You receive a call from an unknown number.
Since you were expecting a phone call from customer service, you pick it up only to receive this message:
Hi, I’m Joe Badger from Microsoft in Portland, here to inform you that your laptop has been compromised by hackers and is now being used to mine for Bitcoins.”
Thinking it’s a joke, you check your laptop and are greeted with a security alert. Shocked and not knowing what to do, you hesitantly reply, “What can do you to fix this?”
The caller responds, “I can fix it for you remotely and will only cost you a $500 Google Play card.”
You are already frustrated from having to deal with customer service representatives all day and not knowing what to do, you respond,
You start following Joe Badger’s instructions and end up giving him total control to your computer.
“Once I’m finishing downloading this program and receive payment, I can give you back your computer,” says Joe Badger.
You send a $500 Google Play card to the email he sent to you through your smartphone.
“Payment received. Thanks, and if ever need our services, you know where to find me.” The phone disconnects.
You get on your laptop, only to find out it is filled to the brim with malware.
You’ve been scammed.
Don’t Let Yourself Fall Victim to Computer Scams
Scammed stories sound dramatic on paper, but the pain felt by the victims is real.
Scammers will intimidate victims by saying their computer is compromise and they will need access to their computers. They will then pretend to “troubleshoot” by opening tons of folders, running a few scans that pertain to the “problem”, and downloading a few programs that are “supposed to fix the problem.” Some scammers will even go as far as having the victim lead them to their finical services websites, so they can have them log-in, and capture passwords. The methods employed by scammers are effective.
In 2018, the Federal Trade Commission received 143,000 complaints about tech support scams last year, costing consumers $55 million in damages. The average payment to scammers was $400. The common method of payment was credit cards. Luckily, credit card companies can flip these false charges to prevent a loss. However, some scammers convince victims to give them PIN codes to the back of gift cards, often iTunes or Google Play cards. Once those codes are redeemed, the money is lost and cannot be recover. Scammers are more likely to target older adults. People sixty and over were about five times more likely to report losing money to these scams. This was the case for Sharon and Mac Estes who were duped out of $900 when they gave a scammer access to their computer.
The FTC has already begun plans to fight back tech support fraud through lawsuits against Elite IT Partners Inc., who were part of the largest nationwide elder fraud sweep.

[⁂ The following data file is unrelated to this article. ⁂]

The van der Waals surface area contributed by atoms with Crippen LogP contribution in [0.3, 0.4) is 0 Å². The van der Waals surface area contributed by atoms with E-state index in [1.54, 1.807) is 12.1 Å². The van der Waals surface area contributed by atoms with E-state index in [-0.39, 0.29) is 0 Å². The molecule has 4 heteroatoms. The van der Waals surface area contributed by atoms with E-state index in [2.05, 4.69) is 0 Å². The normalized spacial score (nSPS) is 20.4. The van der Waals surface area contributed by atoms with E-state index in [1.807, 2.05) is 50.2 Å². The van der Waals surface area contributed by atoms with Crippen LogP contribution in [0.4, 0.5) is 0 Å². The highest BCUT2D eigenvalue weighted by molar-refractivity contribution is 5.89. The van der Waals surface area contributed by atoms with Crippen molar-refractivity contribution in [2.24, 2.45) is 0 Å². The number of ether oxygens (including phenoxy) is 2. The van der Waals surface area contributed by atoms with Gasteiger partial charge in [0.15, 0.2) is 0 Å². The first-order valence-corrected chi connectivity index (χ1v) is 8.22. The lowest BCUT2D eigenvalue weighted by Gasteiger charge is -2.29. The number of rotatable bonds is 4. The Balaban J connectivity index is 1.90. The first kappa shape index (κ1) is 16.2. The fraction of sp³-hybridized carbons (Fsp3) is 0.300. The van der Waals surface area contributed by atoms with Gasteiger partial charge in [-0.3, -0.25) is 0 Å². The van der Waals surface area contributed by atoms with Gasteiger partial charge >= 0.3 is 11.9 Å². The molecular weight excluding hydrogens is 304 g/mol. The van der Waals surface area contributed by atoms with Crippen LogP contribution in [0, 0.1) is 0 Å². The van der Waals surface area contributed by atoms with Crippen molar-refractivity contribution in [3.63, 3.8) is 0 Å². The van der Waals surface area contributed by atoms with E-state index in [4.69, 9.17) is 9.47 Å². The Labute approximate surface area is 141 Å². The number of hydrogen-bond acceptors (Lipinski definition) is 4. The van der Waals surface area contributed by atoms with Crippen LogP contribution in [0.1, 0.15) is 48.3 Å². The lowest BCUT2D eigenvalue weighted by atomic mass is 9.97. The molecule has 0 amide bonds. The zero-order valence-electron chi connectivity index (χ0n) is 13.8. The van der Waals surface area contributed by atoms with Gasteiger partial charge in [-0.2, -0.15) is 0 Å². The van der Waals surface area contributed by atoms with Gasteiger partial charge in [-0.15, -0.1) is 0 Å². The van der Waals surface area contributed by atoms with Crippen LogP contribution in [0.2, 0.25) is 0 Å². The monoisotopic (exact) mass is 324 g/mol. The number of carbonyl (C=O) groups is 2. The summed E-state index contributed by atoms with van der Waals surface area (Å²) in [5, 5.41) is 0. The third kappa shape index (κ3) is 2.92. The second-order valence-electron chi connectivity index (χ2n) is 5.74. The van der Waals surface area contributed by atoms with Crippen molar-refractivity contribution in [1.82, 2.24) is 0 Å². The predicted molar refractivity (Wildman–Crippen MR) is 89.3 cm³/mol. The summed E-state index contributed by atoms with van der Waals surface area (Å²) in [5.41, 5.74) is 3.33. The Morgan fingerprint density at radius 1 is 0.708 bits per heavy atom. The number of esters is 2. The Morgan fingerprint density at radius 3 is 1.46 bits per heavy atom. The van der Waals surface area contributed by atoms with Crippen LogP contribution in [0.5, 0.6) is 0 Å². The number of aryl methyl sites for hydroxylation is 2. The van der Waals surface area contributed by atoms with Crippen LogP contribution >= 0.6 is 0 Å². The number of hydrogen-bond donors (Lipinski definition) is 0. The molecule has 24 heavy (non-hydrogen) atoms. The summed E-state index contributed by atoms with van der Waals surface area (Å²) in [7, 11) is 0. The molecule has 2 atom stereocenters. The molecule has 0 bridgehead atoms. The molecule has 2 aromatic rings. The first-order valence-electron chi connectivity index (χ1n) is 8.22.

How To Protect Yourself Computer Scams
There are 3 easy steps you can take to prevent yourself from becoming the next victim.
- Know that Tech Support Companies Will Not Call You First
Companies will never contact you first to offer tech support. Scammers will say they’re with a well-known company such as Microsoft, Apple, etc., and that there is something wrong with your computer. If you receive such a call, hang up immediately.
- Ignore Fake Computer Pop-Ups
The large, threating pop-ups that scream: “YOUR COMPUTER IS INFECTED WITH MALWARE CLICK HERE” are always fake. Especially if the popup has a number on it, that is a huge red flag. Real security warnings will never ask you to call a phone number.
To avoid malware, don’t click on “click paid” ads that run along the bottom and sides of websites. They are disguised to be legitimate, so a victim can end up on one of these dangerous pop-up pages unknowingly. If you haven’t already, consider downloading an ad blocker for your browser or change your browser settings to block pop-ups and ads.
- In Need of Tech Support? The Nerds Have Your Back
Most scammers try to build websites and links that paint themselves as a professional IT service providers. Sometimes it can be hard to spot who is a fake and who is the real deal.
The computer and technology experts at NerdsToGo are seasoned and reliable professional IT and computer support providers.
If you think you are being scammed by a computer hacker, call us right away before you open any email attachment or download anything on to your machine. If you happen to fall victim to such a computer scam before you get the chance to call us, it’s not too late! Still give us a call and make an appointment for our Nerds to come out to your home and get your computer back up and running as it was before.
Our trusted, certified computer technicians can help run a full computer security scan to make sure the scammer did not leave any malware, viruses, nor spyware on your computer. We’re also offering an extra layer of protection with our partnership with Atavist antivirus, the most trustworthy name in the anti-virus business.
Contact NerdsToGo today to schedule a computer cybersecurity appointment or learn more about what you can do to keep yourself and your technology safe.